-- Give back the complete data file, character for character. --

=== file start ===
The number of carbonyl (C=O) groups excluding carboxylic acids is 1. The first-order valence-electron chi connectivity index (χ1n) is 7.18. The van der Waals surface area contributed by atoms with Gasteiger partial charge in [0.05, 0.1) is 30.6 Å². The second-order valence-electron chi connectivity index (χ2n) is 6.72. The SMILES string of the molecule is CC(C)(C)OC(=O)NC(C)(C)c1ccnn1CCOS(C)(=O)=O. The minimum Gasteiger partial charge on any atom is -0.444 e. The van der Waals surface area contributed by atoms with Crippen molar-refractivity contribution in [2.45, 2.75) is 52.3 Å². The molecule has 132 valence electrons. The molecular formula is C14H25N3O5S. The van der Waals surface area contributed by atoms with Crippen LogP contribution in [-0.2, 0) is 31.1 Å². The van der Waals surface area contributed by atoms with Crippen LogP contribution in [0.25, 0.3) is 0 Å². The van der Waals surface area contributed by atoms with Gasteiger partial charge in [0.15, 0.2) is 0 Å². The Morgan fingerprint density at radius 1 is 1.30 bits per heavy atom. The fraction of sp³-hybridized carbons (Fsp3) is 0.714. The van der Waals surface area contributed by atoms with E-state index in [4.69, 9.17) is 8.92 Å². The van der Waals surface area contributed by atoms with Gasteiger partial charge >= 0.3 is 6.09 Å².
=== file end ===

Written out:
The number of carbonyl (C=O) groups excluding carboxylic acids is 1. The first-order valence-electron chi connectivity index (χ1n) is 7.18. The van der Waals surface area contributed by atoms with Gasteiger partial charge in [0.05, 0.1) is 30.6 Å². The second-order valence-electron chi connectivity index (χ2n) is 6.72. The SMILES string of the molecule is CC(C)(C)OC(=O)NC(C)(C)c1ccnn1CCOS(C)(=O)=O. The minimum Gasteiger partial charge on any atom is -0.444 e. The van der Waals surface area contributed by atoms with Crippen molar-refractivity contribution in [2.45, 2.75) is 52.3 Å². The molecule has 132 valence electrons. The molecular formula is C14H25N3O5S. The van der Waals surface area contributed by atoms with Crippen LogP contribution in [-0.2, 0) is 31.1 Å². The van der Waals surface area contributed by atoms with Crippen LogP contribution in [0.25, 0.3) is 0 Å². The van der Waals surface area contributed by atoms with Gasteiger partial charge in [0.15, 0.2) is 0 Å². The Morgan fingerprint density at radius 1 is 1.30 bits per heavy atom. The fraction of sp³-hybridized carbons (Fsp3) is 0.714. The van der Waals surface area contributed by atoms with E-state index in [4.69, 9.17) is 8.92 Å². The van der Waals surface area contributed by atoms with Gasteiger partial charge >= 0.3 is 6.09 Å².